Tuco and the Scattershot World (Paperback)
A Life with Birds
Greystone Books, 9781771643009, 344pp.
Publication Date: August 26, 2018
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About the Author
Conversation Starters from ReadingGroupChoices.com
1. A major theme of Tuco and the Scattershot World is the concept of “Othering.” What does the author, Brian Brett, mean by this term? And when and how in the book does it occur?
2. What are some examples of othering that you have witnessed, or perhaps experienced, in your own life? And what causes or effects do you believe it had?
3. What do you think can limit, oppose, or challenge the impulse toward othering? Can some action or effort be made so that it will happen less often in society? Is such an effort worthwhile?
4. Parrots are complex birds. Brian sheds light on this complexity in his portrayal of Tuco. What surprised you about Tuco’s behavior or his connection with Brian?
5. How does Tuco’s behaviour change throughout the book? Why do you think that was? And how does Tuco’s behavior remain consistent?
6. Bullying and torment shrouds a lot of Brian’s childhood memories. How is Brian’s trauma from this bullying that he faced reflected in his adult worldview?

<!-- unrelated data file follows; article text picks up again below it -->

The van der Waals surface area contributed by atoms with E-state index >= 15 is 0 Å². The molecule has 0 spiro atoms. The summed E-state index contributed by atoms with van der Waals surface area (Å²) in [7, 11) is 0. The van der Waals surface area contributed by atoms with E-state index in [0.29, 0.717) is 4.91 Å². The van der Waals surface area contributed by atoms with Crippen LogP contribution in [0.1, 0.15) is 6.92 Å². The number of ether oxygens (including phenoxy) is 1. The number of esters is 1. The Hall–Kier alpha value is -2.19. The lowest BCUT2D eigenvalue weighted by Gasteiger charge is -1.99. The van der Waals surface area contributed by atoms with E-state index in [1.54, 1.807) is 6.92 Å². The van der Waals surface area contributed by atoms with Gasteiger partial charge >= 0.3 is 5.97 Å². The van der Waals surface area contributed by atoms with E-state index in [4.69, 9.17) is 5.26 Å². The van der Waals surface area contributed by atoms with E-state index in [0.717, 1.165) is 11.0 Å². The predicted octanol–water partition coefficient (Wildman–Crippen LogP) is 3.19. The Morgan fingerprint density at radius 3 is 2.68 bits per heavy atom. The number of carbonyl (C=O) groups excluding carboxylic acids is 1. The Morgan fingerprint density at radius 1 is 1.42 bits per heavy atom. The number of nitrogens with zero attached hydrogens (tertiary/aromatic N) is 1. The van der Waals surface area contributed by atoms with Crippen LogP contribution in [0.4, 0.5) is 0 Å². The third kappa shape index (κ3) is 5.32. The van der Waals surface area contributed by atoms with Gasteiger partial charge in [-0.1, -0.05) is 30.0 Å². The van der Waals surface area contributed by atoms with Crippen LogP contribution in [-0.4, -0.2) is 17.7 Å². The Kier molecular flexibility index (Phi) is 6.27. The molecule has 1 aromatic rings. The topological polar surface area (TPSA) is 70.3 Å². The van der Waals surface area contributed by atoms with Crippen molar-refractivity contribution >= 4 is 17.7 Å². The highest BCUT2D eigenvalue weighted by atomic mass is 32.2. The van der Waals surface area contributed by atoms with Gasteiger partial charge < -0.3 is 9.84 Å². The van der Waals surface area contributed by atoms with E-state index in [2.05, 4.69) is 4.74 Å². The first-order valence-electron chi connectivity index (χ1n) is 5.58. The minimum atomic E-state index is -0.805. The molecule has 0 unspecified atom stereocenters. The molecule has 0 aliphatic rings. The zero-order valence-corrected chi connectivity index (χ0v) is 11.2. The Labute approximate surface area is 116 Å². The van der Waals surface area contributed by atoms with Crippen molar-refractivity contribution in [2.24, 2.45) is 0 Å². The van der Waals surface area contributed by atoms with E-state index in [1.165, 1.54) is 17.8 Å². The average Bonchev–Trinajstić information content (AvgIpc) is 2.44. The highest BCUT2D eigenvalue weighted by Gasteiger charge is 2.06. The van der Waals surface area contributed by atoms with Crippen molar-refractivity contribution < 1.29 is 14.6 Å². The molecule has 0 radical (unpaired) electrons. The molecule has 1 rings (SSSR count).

7. How does the isolation in Brian’s adolescence influence his relationship with Tuco? Did their bond change your perspective on the need for support animals?
8. Brian exhibits several profound acts of empathy for the environment and other living beings throughout the book. What were some instances when this empathy changed the course of his life? Would you have made the same choices that he did?
9. On page 314, Brian notes, “I no longer laugh at the dinosaurs. All brawn and no brains—when I was a child that’s why we thought they went extinct. The evidence today suggests our chance of lasting as long as dinosaurs is close to nil.” What is Brian implying here? What is the relevance of this statement to how we view ourselves as a species?
10. Throughout Tuco, Brian delves deeply into the biology and psychology of parrots and other birds. He also details human-bird interaction over time. What personal conclusions or growth does he draw from all of this research? Did it also help you to better understand this unique relationship?